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There are beautiful restaurants, and then there are places like Mott 32 that redefine the notion of transporting diners to another world. The entrance to this basement Chinese restaurant is a narrative in itself, requiring diners to descend slowly into its belly via a lengthy escalator and then a spiralling staircase dramatized by mirrors and hanging lights. Designed by Joyce Wang, this stylish, urbanised space combines industrial glamour with contemporary Chinoiserie in a way that is tasteful, rather than tasteless. The noise level can climb during busy services, and so we always ask for the more intimate semi-private room lined with beautiful calligraphy brushes. The soundtrack is eclectic and unexpected, with everything from a jazz version of Gangsta’s Paradise to a rockabilly remix of Celine Dion’s My Heart Will Go On likely to be on the rotating soundtrack.
The menu at Mott 32 requires some careful navigating and advice from your server, as dishes are split according to ingredients and portion sizes can vary. There is joy in being able to order dim sum in the evening here, and morsels such as quails’ egg siu mai are recommended for their execution as much as their rare factor. However, we found that the crab, caviar and Iberico pork xiao long bao was light on the umami factor and that the topknot of the dumpling was undercooked; we may opt for the hot and sour version next time for a bigger flavour punch. We always call ahead for the barbecue Iberico pluma pork with yellow mountain honey, which has good flavour but on this occasion could have done with more char around the edges. Newer dishes such as smoked black cod (served under a bell jar filled with smoke) were on point: the flaky, tender fish is still moist within, and the exterior is crisp and laminated with a layer of sweetness. Wok-fried kale came sizzling in a claypot with dried shrimp, minced pork and shrimp paste—a dish that bellows with big, savoury flavours—and we rate the same of the king prawns with fresh black peppercorns, garlic and soy sauce. Dessertwise, Mott 32 doesn’t slow down, with a creative set of sweets from east, west, and somewhere in between. Soy sauce ice cream with fresh strawberries and small white chocolate cream discs was a thoughtful play on the sweet-salty diptych, whereas the lesser-seen water chestnut roll with dessicated coconut, pistachios and coconut sauce was a very clean dessert with a pleasant, refreshing crunch.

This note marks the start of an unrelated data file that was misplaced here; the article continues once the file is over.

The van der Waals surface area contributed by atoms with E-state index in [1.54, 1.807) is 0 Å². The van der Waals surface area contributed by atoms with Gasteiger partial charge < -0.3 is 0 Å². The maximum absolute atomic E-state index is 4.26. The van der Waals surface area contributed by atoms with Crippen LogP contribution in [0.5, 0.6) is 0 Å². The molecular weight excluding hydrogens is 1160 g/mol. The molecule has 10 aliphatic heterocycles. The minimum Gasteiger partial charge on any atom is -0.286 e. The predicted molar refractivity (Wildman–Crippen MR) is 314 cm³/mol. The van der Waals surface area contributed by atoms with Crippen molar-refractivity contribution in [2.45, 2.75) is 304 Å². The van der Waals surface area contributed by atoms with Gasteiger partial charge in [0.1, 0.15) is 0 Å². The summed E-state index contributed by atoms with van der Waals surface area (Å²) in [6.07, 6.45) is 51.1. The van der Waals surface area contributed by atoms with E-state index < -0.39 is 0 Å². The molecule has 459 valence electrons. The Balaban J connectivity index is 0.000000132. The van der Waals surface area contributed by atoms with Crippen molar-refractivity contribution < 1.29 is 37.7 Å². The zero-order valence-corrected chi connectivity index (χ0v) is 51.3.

The drinks selection here, both alcoholic and non-alcoholic, is worthy of note. For tea connoisseurs, the Supreme Tie Guan Yin (brewed in a traditional lidded cup) is incredibly fragrant; even the basic dragon ball jasmine priced at a paltry HK$25 per person is miles better than your standard Chinese restaurant brew. Wine-wise, we rate the breadth of the menu that attempts to service fans of both new and old world with quality labels across the board. The only let down is the lack of wine service, as we were given generic recommendations (“most people like X, Y or Z”) and were not offered a taste of our selections.
Service, on the whole, is commendable as we found our servers friendly and accommodating and rather spot on with their food recommendations. As mentioned, however, wine service could do with some improvements.
A meal for two with wine and service will come to around HK$1,600 which is money well spent in a Central location with solid food and wine offerings.